Carole claimed that Leave.EU was working with Cambridge Analytica. The ICO found that there was “no evidence of a working relationship between Cambridge Analytica and Leave.EU” beyond “preliminary discussions”:

“[B]oth parties stated that only preliminary discussions took place, and the relationship did not move forward when Leave.EU failed to attain the designation as the official Leave campaign… Based on our enquiries, testimony and interviews, we conclude that this is indeed the case – there is no evidence of a working relationship between CA and Leave.EU proceeding beyond this initial phase.”

Carole claimed that the Canadian data firm, AIQ, who worked with Vote Leave, was effectively the “Canadian branch” of Cambridge Analytica, although she has since retracted this claim. The ICO scotched this one too:

“Whilst there was clearly a close working relationship between the entities and several staff members were known to each other, we have no evidence that AIQ has been anything other than a separate legal entity… ultimately we have concluded that this was a contractual relationship.”

Carole’s whole conspiracy centered around the notion that AIQ and Cambridge Analytica had shared data in the referendum. In fact the ICO found no evidence that either Cambridge Analytica or its parent company SCL Elections were involved in any data analytics work on the referendum at all:

“We found no evidence of unlawful activity in relation to the personal data of UK citizens and AIQ’s work with SCLE. To date, we have no evidence that SCLE and CA were involved in any data analytics work with the EU Referendum campaigns.”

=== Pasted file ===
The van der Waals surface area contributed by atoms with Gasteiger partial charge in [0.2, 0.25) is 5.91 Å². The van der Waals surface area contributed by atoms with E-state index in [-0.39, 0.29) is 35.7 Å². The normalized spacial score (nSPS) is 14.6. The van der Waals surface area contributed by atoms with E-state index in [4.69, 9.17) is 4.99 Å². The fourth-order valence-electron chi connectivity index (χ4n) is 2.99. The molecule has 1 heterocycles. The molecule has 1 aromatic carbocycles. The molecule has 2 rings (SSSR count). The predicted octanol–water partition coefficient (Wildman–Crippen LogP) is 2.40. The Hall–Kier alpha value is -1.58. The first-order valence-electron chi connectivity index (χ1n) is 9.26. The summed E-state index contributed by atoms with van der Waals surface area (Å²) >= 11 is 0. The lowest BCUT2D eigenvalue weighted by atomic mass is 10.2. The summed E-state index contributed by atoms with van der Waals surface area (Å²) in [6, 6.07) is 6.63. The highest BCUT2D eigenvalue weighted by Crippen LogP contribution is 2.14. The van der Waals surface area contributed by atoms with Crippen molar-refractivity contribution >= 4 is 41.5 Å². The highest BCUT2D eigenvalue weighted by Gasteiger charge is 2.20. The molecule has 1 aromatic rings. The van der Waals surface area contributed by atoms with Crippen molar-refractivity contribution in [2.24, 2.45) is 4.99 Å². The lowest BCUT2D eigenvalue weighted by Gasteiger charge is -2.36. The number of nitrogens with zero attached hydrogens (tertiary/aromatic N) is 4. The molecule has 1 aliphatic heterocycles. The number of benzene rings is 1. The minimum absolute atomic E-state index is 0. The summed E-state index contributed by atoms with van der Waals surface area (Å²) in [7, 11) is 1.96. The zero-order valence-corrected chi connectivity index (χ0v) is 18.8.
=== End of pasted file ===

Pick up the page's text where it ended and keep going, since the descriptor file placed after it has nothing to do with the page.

Meanwhile Vote Leave was given a clean bill of health for its data work with AIQ:

“We know that Vote Leave had a commercial relationship with AIQ. In respect of that work, we have not obtained any evidence that Vote Leave transferred or processed personal data outside the UK unlawfully – or that it processed personal data without the consent of data subjects… Our further investigations into AIQ revealed no evidence of the unlawful processing of UK personal data.”

After massively bigging up the report yesterday, Carole has been unusually quiet on Twitter since it landed, mainly complaining that no-one was paying attention to the “MUCH bigger story” (was it being “deliberately buried”?) and even accusing Buzzfeed – of all places – of doing Arron Banks’ “dirty work”Maybe she’s still feeling a little bit sore after *that* article

Remainers were hoping for an explosive report to blow up Brexit. Instead it revealed that it’s the Remain campaign and the Lib Dems who are under investigation for potential data breaches, while Arron Banks’ looming fines are almost entirely for using his Leave.EU mailing list to flog insurance after the referendum, not for activities during the campaign. The only thing the report blew up was Carole’s conspiracy. She was after all, as Isabel Oakeshott famously said, “chasing unicorns”…

Police Rubbish Remoaner Conspiracy

Remoaners have been working themselves up into a tizzy over the last few weeks over an Open Democracy report which claimed that the police weren’t investigating the Leave campaigns due to “political sensitivities”. Carole was all over it, David Lammy had a Twitter tantrum while 74 MPs, Peers and MEPs including Vince Cable, Chuka Umunna and Lammy signed Ben Bradshaw and Molly Scott Cato’s cranky letter to the Police. Damian Collins even had a stern-looking Observer photoshoot

The Met Police’s response has left the conspiracy brigade looking incredibly silly. Far from “stalling” the investigation, the police revealed that they had only received over 2,000 documents relating to the case from the Electoral Commission last month and were therefore still assessing the documents. No conspiracy, just another Electoral Commission cock-up…